Real competitive differentiators are hard to find and hard to keep (as other companies have smart engineers, too). However, IBM has a real competitive edge here that it seems likely to exploit.

Self-Optimizing: Easy Tier

IBM has offered its Easy Tier solution for some time now to place and migrate data in a self-optimized manner on three tiers of primary storage: tier 0 solid-state devices, which is NAND flash memory; tier 1, which typically includes Fibre Channel or SAS hard disk drives; and tier 2, which is typically represented by SATA drives. The lower the tier number, the higher the performance and the higher the cost per gigabyte of storage. IBM plans to extend Easy Tier to a flash storage cache located in the server, claiming that moving hot files to server flash cache can increase performance by up to five times by overcoming SAN-based latencies.

This is all part of the IBM "flash is everywhere" strategy where optimization of performance is critical, and the ability to coordinate cache and primary storage tiers is essential for efficiency, cache integrity and consistency management. As a preview of coming attractions, IBM also plans to make Easy Tier application-aware. Via APIs, applications will be provided "hints" that are application-specific to improve performance through self-tuning. This would help to magnify the existing benefits of Easy Tier even further.

Cloud Agile: Storage in Compute Clouds and Storage Clouds

A couple of ways of distinguishing the use of storage in the cloud are:

  • As part of a "compute cloud" that combines both storage and applications

  • As a "storage cloud" in which storage is provided without links to the application

In a compute cloud solution, storage is combined with servers and networking as a single platform or cloud. Available now, IBM delivers BladeCenter Foundation for Cloud Flash optimized storage solutions, like Storwize V7000 with Easy Tier and XIV with Flash Cache that's integrated with VMware and other server hypervisors.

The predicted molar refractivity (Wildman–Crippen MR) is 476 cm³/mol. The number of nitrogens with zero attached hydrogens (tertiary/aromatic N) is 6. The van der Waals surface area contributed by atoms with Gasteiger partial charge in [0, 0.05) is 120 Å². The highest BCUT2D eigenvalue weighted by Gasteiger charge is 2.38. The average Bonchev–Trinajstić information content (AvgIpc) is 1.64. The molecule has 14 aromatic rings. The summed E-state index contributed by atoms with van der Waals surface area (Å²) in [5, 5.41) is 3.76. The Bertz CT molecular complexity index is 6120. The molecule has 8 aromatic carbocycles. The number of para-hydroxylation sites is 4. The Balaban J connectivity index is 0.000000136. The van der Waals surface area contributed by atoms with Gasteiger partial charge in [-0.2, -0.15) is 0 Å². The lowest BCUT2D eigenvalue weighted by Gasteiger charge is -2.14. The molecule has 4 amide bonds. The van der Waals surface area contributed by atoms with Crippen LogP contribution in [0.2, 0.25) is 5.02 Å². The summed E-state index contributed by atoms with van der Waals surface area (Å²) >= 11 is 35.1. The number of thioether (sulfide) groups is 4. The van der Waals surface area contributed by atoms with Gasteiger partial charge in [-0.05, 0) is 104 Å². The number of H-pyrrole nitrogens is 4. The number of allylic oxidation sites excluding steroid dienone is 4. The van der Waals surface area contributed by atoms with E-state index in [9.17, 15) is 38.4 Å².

On the storage cloud side, IBM says standalone storage clouds will be available by year's end, based on both SONAS and Storwize V7000 Unified solutions.

Smarter Storage is an addition to the pantheon that already includes Smarter Computing, SmartCloud and Smarter Analytics. Whether this is simply IBM marketing rhetoric or has substance is especially important, since the majority of customers would probably have a hard time explaining even one of the smarter terms, let alone all of them.

Now, customers, vendors, press/media and analysts have an understanding that IT is going through a major transformation. The use of the word smarter is IBM's way of focusing on the need of the IT infrastructure to increase intelligence to manage change, which is fundamental to moving to IT-as-a-service. IBM is responsible for delivering the products and services that make Smarter Storage happen, but customers need to increase their understanding of the process as a whole rather than focusing on individual products. How well both the company and its customers respond to their respective challenges will determine the success of IBM's Smarter Storage.

Disclaimer: At the time of publication, IBM is a client of David Hill and the Mesabi Group.